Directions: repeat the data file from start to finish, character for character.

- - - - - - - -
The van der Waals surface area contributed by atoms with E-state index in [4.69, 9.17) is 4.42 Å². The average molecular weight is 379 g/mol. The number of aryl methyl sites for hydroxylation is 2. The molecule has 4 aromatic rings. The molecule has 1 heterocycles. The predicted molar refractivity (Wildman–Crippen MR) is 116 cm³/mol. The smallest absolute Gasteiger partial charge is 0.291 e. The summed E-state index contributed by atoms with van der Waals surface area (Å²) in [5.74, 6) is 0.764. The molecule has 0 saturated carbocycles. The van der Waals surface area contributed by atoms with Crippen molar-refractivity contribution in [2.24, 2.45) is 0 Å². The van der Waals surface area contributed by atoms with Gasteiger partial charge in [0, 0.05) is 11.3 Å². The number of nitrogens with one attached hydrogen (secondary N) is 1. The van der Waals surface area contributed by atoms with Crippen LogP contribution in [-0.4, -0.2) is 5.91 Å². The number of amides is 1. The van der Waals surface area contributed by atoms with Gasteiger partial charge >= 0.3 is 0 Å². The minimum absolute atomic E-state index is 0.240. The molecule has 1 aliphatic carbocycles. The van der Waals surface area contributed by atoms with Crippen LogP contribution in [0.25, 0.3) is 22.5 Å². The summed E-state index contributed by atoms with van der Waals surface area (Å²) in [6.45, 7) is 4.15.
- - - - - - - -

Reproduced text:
The van der Waals surface area contributed by atoms with E-state index in [4.69, 9.17) is 4.42 Å². The average molecular weight is 379 g/mol. The number of aryl methyl sites for hydroxylation is 2. The molecule has 4 aromatic rings. The molecule has 1 heterocycles. The predicted molar refractivity (Wildman–Crippen MR) is 116 cm³/mol. The smallest absolute Gasteiger partial charge is 0.291 e. The summed E-state index contributed by atoms with van der Waals surface area (Å²) in [5.74, 6) is 0.764. The molecule has 0 saturated carbocycles. The van der Waals surface area contributed by atoms with Crippen molar-refractivity contribution in [2.24, 2.45) is 0 Å². The van der Waals surface area contributed by atoms with Gasteiger partial charge in [0, 0.05) is 11.3 Å². The number of nitrogens with one attached hydrogen (secondary N) is 1. The van der Waals surface area contributed by atoms with Crippen LogP contribution in [-0.4, -0.2) is 5.91 Å². The number of amides is 1. The van der Waals surface area contributed by atoms with Gasteiger partial charge >= 0.3 is 0 Å². The minimum absolute atomic E-state index is 0.240. The molecule has 1 aliphatic carbocycles. The van der Waals surface area contributed by atoms with Crippen LogP contribution in [0.25, 0.3) is 22.5 Å². The summed E-state index contributed by atoms with van der Waals surface area (Å²) in [6.45, 7) is 4.15.